13 Questions You Must Ask Before Buying Solar

By Finn Peacock – Founder of SolarQuotes

Solar panels and a question mark"Hey Finn – I’ve been made a fantastic offer on a shiny new solar power system for my home. It is heaps cheaper than all the others on the market. Is it too good to be true, or a genuine bargain?"

Questions of this nature arrive in my inbox almost every single day. So, I thought it was about time that I wrote a page dedicated to it.

Before I begin, I’ll start by saying this: If it sounds too good to be true, it probably is!

Most solar installers out there are good people who provide quality systems at a fair price.

However, in the wake of some very generous government incentives a few years ago, a number of unscrupulous companies decided to cash in on this ‘solar gold rush’, then disappear forever just before the warranty claims started to roll in.

The amount of shonky installers isn’t as bad as it used to be, thank God. But there are still a number of companies whose business strategy seems to be banging cheap solar junk on your roof using subcontracted installers who get paid so little that it virtually guarantees corners will be cut. 

This side of the industry puts a lot of people off getting solar. That's a shame, because for many people a solar power system at today's prices can offer returns of 20% or more. Try getting that from the bank! And the joy of getting a minuscule electricity bill is something everyone should have the chance to experience.

So what's the layperson considering installing good quality solar to do? 

To help you sort the wheat from the chaff, I’ve devised 13 questions. Eight questions you can ask a solar salesperson and five questions you can ask yourself (I've also spent the past 6 years curating a list of installers I trust to provide you with quotes so you don't get ripped off).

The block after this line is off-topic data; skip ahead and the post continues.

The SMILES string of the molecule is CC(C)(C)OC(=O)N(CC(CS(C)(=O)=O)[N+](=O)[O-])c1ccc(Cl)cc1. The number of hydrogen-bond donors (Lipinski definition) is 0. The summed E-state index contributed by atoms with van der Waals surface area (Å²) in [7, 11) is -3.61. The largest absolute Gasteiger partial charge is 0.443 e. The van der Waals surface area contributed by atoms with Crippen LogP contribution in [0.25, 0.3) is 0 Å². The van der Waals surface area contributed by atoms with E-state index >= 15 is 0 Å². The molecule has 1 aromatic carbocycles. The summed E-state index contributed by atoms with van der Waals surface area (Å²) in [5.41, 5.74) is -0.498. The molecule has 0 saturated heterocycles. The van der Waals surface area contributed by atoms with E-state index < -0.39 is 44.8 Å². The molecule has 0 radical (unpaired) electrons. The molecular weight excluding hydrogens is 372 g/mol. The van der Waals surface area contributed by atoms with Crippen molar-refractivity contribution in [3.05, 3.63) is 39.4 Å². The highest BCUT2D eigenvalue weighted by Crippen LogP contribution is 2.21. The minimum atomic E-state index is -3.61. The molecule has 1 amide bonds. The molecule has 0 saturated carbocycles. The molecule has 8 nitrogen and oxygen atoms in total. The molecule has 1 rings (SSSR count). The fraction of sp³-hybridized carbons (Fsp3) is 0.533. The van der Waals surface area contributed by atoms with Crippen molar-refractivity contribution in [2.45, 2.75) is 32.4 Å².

Let's start with the questions for the salesman. Seriously – if a dodgy salesman hears even one of the following 8 questions they’ll probably start running for the hills!

Question #1:

ACCC LogoHas your company ever been reprimanded for your advertising practices?

In Australia, we’re very lucky to have a very competent government agency that monitors the practices of small and large businesses – the ACCC.

They have very strict regulations for what businesses can claim in their advertising – and they’re not afraid to enforce them. Thus, if a solar installer has ever been reprimanded for their advertising practices, this is a red flag.

Question #2:

How many of your installations have ever failed a government inspection?

This one is pretty obvious. If a dodgy solar installer has cut corners in their installations to save money, chances are the system won’t last very long after it’s installed – If a solar installer has failed lots of government inspections, this points to unsound business practices that are likely to extend into the future.

To be fair, everyone makes mistakes – so if a company has installed thousands of systems every so often they will make a mistake. What you want to know is: Are they up front about this, and is there a pattern of shonky work?

Question #3:

Is the CEC (Clean Energy Council) accredited installer present for the entire install?

An electrician who is qualified to install solar panels is an expensive hire. Some firms get 'labourers' to do most of the install, then get a CEC accredited sparky to sign it off. That is asking for trouble.

If you're looking to get quotes for solar from installers within our trusted network, that are looking out for your needs (and not just their own wallet) then simply click here to start the process

Question #4:

How do you calculate what system size will give me the best return?

Sizing a system is a lot more complicated than looking at your bill and choosing a system that will generate enough electricity to cover your usage.

The salesperson needs to understand when you use electricity in your home, not just how much you use – because if you use all of your electricity at night, solar won't be much help!